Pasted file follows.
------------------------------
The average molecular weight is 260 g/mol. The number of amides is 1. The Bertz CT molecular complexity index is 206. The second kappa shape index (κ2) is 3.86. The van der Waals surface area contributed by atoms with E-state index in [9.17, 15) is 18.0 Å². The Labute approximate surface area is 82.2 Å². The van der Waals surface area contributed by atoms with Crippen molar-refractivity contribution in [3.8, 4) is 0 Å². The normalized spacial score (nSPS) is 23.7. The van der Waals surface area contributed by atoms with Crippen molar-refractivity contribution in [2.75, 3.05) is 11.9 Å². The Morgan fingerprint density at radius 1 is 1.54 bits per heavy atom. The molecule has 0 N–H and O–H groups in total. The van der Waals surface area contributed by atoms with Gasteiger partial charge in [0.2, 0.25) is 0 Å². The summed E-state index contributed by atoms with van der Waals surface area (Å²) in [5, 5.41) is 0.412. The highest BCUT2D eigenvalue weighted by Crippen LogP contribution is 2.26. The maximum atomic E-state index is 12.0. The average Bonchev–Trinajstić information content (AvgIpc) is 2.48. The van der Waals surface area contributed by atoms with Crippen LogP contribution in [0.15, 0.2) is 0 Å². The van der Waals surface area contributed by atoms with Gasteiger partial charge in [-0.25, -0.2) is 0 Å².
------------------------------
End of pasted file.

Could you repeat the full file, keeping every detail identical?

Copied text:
The average molecular weight is 260 g/mol. The number of amides is 1. The Bertz CT molecular complexity index is 206. The second kappa shape index (κ2) is 3.86. The van der Waals surface area contributed by atoms with E-state index in [9.17, 15) is 18.0 Å². The Labute approximate surface area is 82.2 Å². The van der Waals surface area contributed by atoms with Crippen molar-refractivity contribution in [3.8, 4) is 0 Å². The normalized spacial score (nSPS) is 23.7. The van der Waals surface area contributed by atoms with Crippen molar-refractivity contribution in [2.75, 3.05) is 11.9 Å². The Morgan fingerprint density at radius 1 is 1.54 bits per heavy atom. The molecule has 0 N–H and O–H groups in total. The van der Waals surface area contributed by atoms with Gasteiger partial charge in [0.2, 0.25) is 0 Å². The summed E-state index contributed by atoms with van der Waals surface area (Å²) in [5, 5.41) is 0.412. The highest BCUT2D eigenvalue weighted by Crippen LogP contribution is 2.26. The maximum atomic E-state index is 12.0. The average Bonchev–Trinajstić information content (AvgIpc) is 2.48. The van der Waals surface area contributed by atoms with Crippen LogP contribution in [0.15, 0.2) is 0 Å². The van der Waals surface area contributed by atoms with Gasteiger partial charge in [-0.25, -0.2) is 0 Å².